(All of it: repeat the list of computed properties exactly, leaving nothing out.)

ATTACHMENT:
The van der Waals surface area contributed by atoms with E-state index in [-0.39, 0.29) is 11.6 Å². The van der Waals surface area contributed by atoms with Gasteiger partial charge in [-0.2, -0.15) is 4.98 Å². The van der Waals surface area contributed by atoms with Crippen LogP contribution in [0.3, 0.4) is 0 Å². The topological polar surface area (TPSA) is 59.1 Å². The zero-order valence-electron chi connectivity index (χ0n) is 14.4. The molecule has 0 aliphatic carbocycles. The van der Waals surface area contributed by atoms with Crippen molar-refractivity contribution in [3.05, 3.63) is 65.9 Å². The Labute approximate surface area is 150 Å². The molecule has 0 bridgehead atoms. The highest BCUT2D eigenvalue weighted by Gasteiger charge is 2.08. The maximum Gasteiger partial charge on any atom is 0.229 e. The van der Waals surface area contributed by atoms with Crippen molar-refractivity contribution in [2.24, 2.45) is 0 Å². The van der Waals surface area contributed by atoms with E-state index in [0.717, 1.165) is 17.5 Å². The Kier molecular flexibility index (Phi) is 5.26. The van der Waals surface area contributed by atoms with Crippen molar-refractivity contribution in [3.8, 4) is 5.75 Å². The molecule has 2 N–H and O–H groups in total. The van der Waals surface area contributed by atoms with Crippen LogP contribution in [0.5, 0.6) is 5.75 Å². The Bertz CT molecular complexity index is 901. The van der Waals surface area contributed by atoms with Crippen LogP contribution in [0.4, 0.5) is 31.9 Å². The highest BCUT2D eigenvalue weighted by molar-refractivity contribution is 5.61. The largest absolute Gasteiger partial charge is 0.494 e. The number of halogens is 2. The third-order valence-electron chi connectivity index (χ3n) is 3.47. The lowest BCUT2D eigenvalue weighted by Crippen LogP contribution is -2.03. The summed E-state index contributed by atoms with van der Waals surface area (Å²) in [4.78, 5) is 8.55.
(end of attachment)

The van der Waals surface area contributed by atoms with E-state index in [-0.39, 0.29) is 11.6 Å². The van der Waals surface area contributed by atoms with Gasteiger partial charge in [-0.2, -0.15) is 4.98 Å². The van der Waals surface area contributed by atoms with Crippen LogP contribution in [0.3, 0.4) is 0 Å². The topological polar surface area (TPSA) is 59.1 Å². The zero-order valence-electron chi connectivity index (χ0n) is 14.4. The molecule has 0 aliphatic carbocycles. The van der Waals surface area contributed by atoms with Crippen molar-refractivity contribution in [3.05, 3.63) is 65.9 Å². The Labute approximate surface area is 150 Å². The molecule has 0 bridgehead atoms. The highest BCUT2D eigenvalue weighted by Gasteiger charge is 2.08. The maximum Gasteiger partial charge on any atom is 0.229 e. The van der Waals surface area contributed by atoms with Crippen molar-refractivity contribution in [2.24, 2.45) is 0 Å². The van der Waals surface area contributed by atoms with E-state index in [0.717, 1.165) is 17.5 Å². The Kier molecular flexibility index (Phi) is 5.26. The van der Waals surface area contributed by atoms with Crippen molar-refractivity contribution in [3.8, 4) is 5.75 Å². The molecule has 2 N–H and O–H groups in total. The van der Waals surface area contributed by atoms with Crippen LogP contribution in [0.5, 0.6) is 5.75 Å². The Bertz CT molecular complexity index is 901. The van der Waals surface area contributed by atoms with Crippen LogP contribution in [0.4, 0.5) is 31.9 Å². The highest BCUT2D eigenvalue weighted by molar-refractivity contribution is 5.61. The largest absolute Gasteiger partial charge is 0.494 e. The number of halogens is 2. The third-order valence-electron chi connectivity index (χ3n) is 3.47. The lowest BCUT2D eigenvalue weighted by Crippen LogP contribution is -2.03. The summed E-state index contributed by atoms with van der Waals surface area (Å²) in [4.78, 5) is 8.55.